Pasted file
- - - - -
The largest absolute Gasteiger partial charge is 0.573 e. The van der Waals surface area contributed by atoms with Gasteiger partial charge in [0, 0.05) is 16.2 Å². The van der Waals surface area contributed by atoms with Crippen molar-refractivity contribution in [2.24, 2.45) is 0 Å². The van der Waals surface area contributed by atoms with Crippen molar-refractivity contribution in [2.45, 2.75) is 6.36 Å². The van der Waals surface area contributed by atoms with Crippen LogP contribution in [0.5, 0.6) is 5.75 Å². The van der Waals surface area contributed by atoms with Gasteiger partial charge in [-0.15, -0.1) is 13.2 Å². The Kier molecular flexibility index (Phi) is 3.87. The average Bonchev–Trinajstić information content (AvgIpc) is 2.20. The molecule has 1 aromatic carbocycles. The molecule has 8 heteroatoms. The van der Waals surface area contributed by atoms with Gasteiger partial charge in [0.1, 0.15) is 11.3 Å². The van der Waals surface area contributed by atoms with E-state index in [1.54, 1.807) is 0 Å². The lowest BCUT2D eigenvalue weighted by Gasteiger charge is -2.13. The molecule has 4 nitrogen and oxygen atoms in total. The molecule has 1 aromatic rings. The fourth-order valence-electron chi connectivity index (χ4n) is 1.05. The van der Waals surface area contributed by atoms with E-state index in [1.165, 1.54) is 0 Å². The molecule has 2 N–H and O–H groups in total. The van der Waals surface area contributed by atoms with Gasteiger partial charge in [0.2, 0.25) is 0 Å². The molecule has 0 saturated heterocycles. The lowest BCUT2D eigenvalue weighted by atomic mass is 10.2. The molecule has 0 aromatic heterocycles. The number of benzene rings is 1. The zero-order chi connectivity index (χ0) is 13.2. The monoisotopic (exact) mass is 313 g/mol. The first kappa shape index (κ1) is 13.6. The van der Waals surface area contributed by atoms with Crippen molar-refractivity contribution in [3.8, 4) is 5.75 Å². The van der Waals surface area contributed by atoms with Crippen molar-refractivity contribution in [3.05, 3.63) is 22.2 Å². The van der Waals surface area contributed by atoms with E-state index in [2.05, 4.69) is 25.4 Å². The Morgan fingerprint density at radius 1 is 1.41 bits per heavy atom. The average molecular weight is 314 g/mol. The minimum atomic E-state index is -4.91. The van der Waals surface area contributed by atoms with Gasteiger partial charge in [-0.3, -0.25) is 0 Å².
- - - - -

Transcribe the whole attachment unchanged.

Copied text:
The largest absolute Gasteiger partial charge is 0.573 e. The van der Waals surface area contributed by atoms with Gasteiger partial charge in [0, 0.05) is 16.2 Å². The van der Waals surface area contributed by atoms with Crippen molar-refractivity contribution in [2.24, 2.45) is 0 Å². The van der Waals surface area contributed by atoms with Crippen molar-refractivity contribution in [2.45, 2.75) is 6.36 Å². The van der Waals surface area contributed by atoms with Crippen LogP contribution in [0.5, 0.6) is 5.75 Å². The van der Waals surface area contributed by atoms with Gasteiger partial charge in [-0.15, -0.1) is 13.2 Å². The Kier molecular flexibility index (Phi) is 3.87. The average Bonchev–Trinajstić information content (AvgIpc) is 2.20. The molecule has 1 aromatic carbocycles. The molecule has 8 heteroatoms. The van der Waals surface area contributed by atoms with Gasteiger partial charge in [0.1, 0.15) is 11.3 Å². The van der Waals surface area contributed by atoms with E-state index in [1.54, 1.807) is 0 Å². The lowest BCUT2D eigenvalue weighted by Gasteiger charge is -2.13. The molecule has 4 nitrogen and oxygen atoms in total. The molecule has 1 aromatic rings. The fourth-order valence-electron chi connectivity index (χ4n) is 1.05. The van der Waals surface area contributed by atoms with E-state index in [1.165, 1.54) is 0 Å². The molecule has 2 N–H and O–H groups in total. The van der Waals surface area contributed by atoms with Gasteiger partial charge in [0.2, 0.25) is 0 Å². The molecule has 0 saturated heterocycles. The lowest BCUT2D eigenvalue weighted by atomic mass is 10.2. The molecule has 0 aromatic heterocycles. The number of benzene rings is 1. The zero-order chi connectivity index (χ0) is 13.2. The monoisotopic (exact) mass is 313 g/mol. The first kappa shape index (κ1) is 13.6. The van der Waals surface area contributed by atoms with Crippen molar-refractivity contribution in [3.8, 4) is 5.75 Å². The van der Waals surface area contributed by atoms with Crippen molar-refractivity contribution in [3.05, 3.63) is 22.2 Å². The van der Waals surface area contributed by atoms with E-state index in [2.05, 4.69) is 25.4 Å². The Morgan fingerprint density at radius 1 is 1.41 bits per heavy atom. The average molecular weight is 314 g/mol. The minimum atomic E-state index is -4.91. The van der Waals surface area contributed by atoms with Gasteiger partial charge in [-0.3, -0.25) is 0 Å².